In visit to Kenyon, author illuminates history of racial passing in America

Posted in Biography, Louisiana, Media Archive, Passing, United States on 2018-11-13 04:28Z by Steven

In visit to Kenyon, author illuminates history of racial passing in America

Kenyon College
Gambier, Ohio

Mary Keister, Director of News Media Relations
Telephone: 740-427-5592

GAMBIER, Ohio — Award-winning author Gail Lukasik will speak about her book “White Like Her: My Family’s Story of Race and Racial Passing” at Kenyon College on Wednesday, Nov. 14, at 7 p.m. The event, free and open to the public, will be held in the Gund Gallery’s Community Foundation Theater, 101 ½ College Drive.

Lukasik’s memoir chronicles her journey to uncover her mother’s racial lineage and traces her family back to 18th-century colonial Louisiana. Her mother was born into a black family in New Orleans and eventually left the Jim Crow South, moving north and marrying a white man. She passed as white for the rest of her life.

In 1995, as Lukasik, who identifies as white, was exploring Louisiana census records, she learned that her mother’s father and his entire family were designated black. The shocking discovery changed her sense and understanding of white identity.

When Lukasik tried to ask her mother questions about her family’s black heritage, her mother refused to speak about the matter and told her daughter to not share the secret. In the 17 years Lukasik kept her mother’s secret, the author of mystery novels started to retrace her memories in order to better understand her mother, sorting out fiction from truth to solve her own real-life mystery. Was this why, growing up, Lukasik never really visited her mother’s side of the family or saw pictures of her grandfather?…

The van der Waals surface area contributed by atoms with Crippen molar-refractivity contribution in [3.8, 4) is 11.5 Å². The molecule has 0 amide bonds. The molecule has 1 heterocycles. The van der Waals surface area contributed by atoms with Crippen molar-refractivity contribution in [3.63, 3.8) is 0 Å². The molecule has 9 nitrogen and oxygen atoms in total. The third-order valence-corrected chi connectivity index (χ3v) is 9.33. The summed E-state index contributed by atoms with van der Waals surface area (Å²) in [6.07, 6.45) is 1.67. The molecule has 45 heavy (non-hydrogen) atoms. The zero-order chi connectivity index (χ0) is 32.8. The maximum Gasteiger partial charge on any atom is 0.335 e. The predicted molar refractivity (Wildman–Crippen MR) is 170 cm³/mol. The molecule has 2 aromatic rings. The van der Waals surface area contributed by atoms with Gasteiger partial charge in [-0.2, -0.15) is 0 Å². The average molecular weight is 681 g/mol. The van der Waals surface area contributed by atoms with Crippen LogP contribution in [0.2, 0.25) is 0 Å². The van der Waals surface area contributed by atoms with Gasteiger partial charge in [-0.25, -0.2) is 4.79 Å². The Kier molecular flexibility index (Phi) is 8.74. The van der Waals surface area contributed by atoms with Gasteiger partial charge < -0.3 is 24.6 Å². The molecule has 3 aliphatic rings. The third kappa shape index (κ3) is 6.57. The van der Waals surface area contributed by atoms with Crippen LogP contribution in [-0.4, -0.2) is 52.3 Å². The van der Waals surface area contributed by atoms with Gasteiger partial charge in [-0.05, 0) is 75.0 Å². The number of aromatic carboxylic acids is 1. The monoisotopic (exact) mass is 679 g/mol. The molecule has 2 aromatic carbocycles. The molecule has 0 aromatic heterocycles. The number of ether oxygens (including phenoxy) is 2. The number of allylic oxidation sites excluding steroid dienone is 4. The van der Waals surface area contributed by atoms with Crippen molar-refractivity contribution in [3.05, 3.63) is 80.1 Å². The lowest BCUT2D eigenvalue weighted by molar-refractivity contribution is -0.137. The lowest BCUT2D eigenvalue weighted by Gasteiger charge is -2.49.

Read the entire press release here.

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ENGL 487: The Mulatto in American Fiction

Posted in Course Offerings, History, Identity Development/Psychology, Literary/Artistic Criticism, Media Archive, United States on 2011-11-23 04:05Z by Steven

ENGL 487: The Mulatto in American Fiction

Kenyon College, Gambier, Ohio
Fall 2004

Jené Schoenfeld, Assistant Professor of English

The mulatto balances precariously on the razor-thin edge of the color line between black and white. In the antebellum era, the mulatto’s proximity to whiteness made the mulatto an attractive object for Abolitionist sympathy. In the Jim Crow era, that proximity made the mulatto a threat to the security of white privilege. In our present moment, this figure has all but disappeared, though it seems to be re-emerging in a new form with Tiger Woods, Cablinasian, and Vin Diesel, “multiracial movie star.” This course will explore representations of the mulatto in American fiction and culture. In addition to reading some great works of literature, by authors such as William Faulkner, Nella Larsen, Charles Chesnutt, and Mark Twain (to name only a few), we will use our discussions about the trope of the mulatto to consider some of the more perplexing theoretical issues concerning race in America. We’ll begin with concerns generated specifically by the mulatto, such as: passing (the “problem” of the racially ambiguous body), racial allegiance, biological determinism (nature/nurture), hybrid degeneracy, and the mulatto’s “tragic” marginality. From there, we’ll move to the big questions, including, but not limited to: What is race? What is its determining factor: physical features, ancestry, culture? Can it be chosen or rejected? The course will concentrate on fiction of the Jim Crow era, a period of particularly intense struggle over the significance of race, but may also draw on other disciplines, such as science and law, and other historical moments. This course fulfills the post-1900 requirement. It can be used to fulfill requirements in African Diaspora Studies. Prerequisite: permission of instructor.

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